'Since the College of Physicians and Surgeons of BC (CPSBC) announced changes to the opioid prescribing standards on June 1, 2016, health care providers and people living with pain have raised concerns about how the new policy may have a damaging impact on the treatment of chronic pain in this province.
The new policy included legally binding standards as well as guidelines; since the policy was launched, new national guidelines for opioid prescribing have been issued and the CPSBC is in the process of revising its policy, limiting it to the BC legal standards used together with the national guidelines.
The CPSBC policy was intended to reduce the prescribing of opioids and other medications likely to be misused. By extension, it was hoped, the new policy would also reduce addiction, overdoses and other adverse outcomes. Yet since the CPSBC policy was introduced, the number of overdose deaths has continued to rise; there were 510 overdose deaths in BC in 2015, 981 in 2016 and 1,422 in 2017.1
The devastation of the overdose crisis in BC is undeniable. Every day, four people in the province die by overdose. But data from the BC Coroners Service show that while the opioid fentanyl is involved in roughly 80% of overdoses,2 the number of overdoses from opioids prescribed to patients for pain has remained virtually constant for more than a decade.3
Pain BC supports evidence-informed practice for doctors and adequate pain relief for patients. We strongly encourage non-pharmacological approaches to pain management, and we recognize the harms of unsafe prescribing. While we support efforts to curb the unsafe prescribing of medications, we have serious concerns about the implementation of the CPSBC’s new prescription standards. Policies like this don’t exist in a vacuum. They have an effect on, and are impacted by, the context of the broader health care and social system.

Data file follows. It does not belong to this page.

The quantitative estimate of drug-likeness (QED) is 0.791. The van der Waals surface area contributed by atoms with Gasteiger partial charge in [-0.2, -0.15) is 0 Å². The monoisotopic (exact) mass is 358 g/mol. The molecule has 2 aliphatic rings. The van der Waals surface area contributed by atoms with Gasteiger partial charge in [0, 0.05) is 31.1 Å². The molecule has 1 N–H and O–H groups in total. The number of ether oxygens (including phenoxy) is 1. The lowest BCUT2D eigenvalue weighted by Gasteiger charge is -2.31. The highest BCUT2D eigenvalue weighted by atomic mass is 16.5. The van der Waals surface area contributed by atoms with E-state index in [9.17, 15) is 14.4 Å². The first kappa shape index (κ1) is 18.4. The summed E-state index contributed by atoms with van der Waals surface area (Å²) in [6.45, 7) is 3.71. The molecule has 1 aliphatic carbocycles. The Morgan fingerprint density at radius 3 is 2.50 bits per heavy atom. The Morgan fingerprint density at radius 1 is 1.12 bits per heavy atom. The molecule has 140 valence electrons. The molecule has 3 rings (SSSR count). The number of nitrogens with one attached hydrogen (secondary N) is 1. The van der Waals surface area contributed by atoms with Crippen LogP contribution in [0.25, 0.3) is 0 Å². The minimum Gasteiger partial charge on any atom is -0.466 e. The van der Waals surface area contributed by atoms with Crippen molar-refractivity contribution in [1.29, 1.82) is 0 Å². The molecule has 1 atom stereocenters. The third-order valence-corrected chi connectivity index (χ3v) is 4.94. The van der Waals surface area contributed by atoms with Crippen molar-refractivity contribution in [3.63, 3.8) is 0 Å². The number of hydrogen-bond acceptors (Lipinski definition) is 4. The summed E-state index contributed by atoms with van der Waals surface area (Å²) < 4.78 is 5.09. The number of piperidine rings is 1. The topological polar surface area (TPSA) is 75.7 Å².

One in five British Columbians lives with chronic pain,4 but only 8-12% of people taking opioids for chronic pain are also living with addiction challenges—a rate of addiction similar to that of the general population. The new standards make it very difficult for people who live with chronic pain to access pain management medication through legal channels and have driven some people in pain to access medication through the illicit drug market.
Many chronic-pain patients have told Pain BC that they are no longer able to access the pain medications they were once prescribed. They cannot find or afford effective non-pharmacological pain management options. Some physicians have told us they are reluctant to prescribe opioids for fear of sanction.
“This change in prescribing standards has presented significant challenges,” says Terri Betts, a hospital pharmacist and parent of a young adult with chronic pain. “Our family doctor left her practice earlier this year, and a new physician implied my daughter’s pain was all in her head, even though he had been forwarded a specialist’s report with a clear explanation of the likely source of her pain. After a few months, my daughter’s opioid medication ran out.”
Terri’s personal experiences are reflected in her work as a pharmacist: “Patients at the hospital now tell us how apprehensive they are about their doctor’s upcoming retirement,” she says. “They know that a new doctor won’t prescribe opioids even if the medication has been helpful and the patient has used them carefully for years. It’s a very difficult time to be a person in pain.”
Poor access to non-pharmacological pain management is part of the problem. There is little public funding for physical therapy, psychological support and other pain management services. Patients who have funding through extended health benefits often can’t find experts who have the knowledge and skills in pain management in their local communities, and many people in pain do not have employer-funded extended health coverage because their health problems limit their ability to work.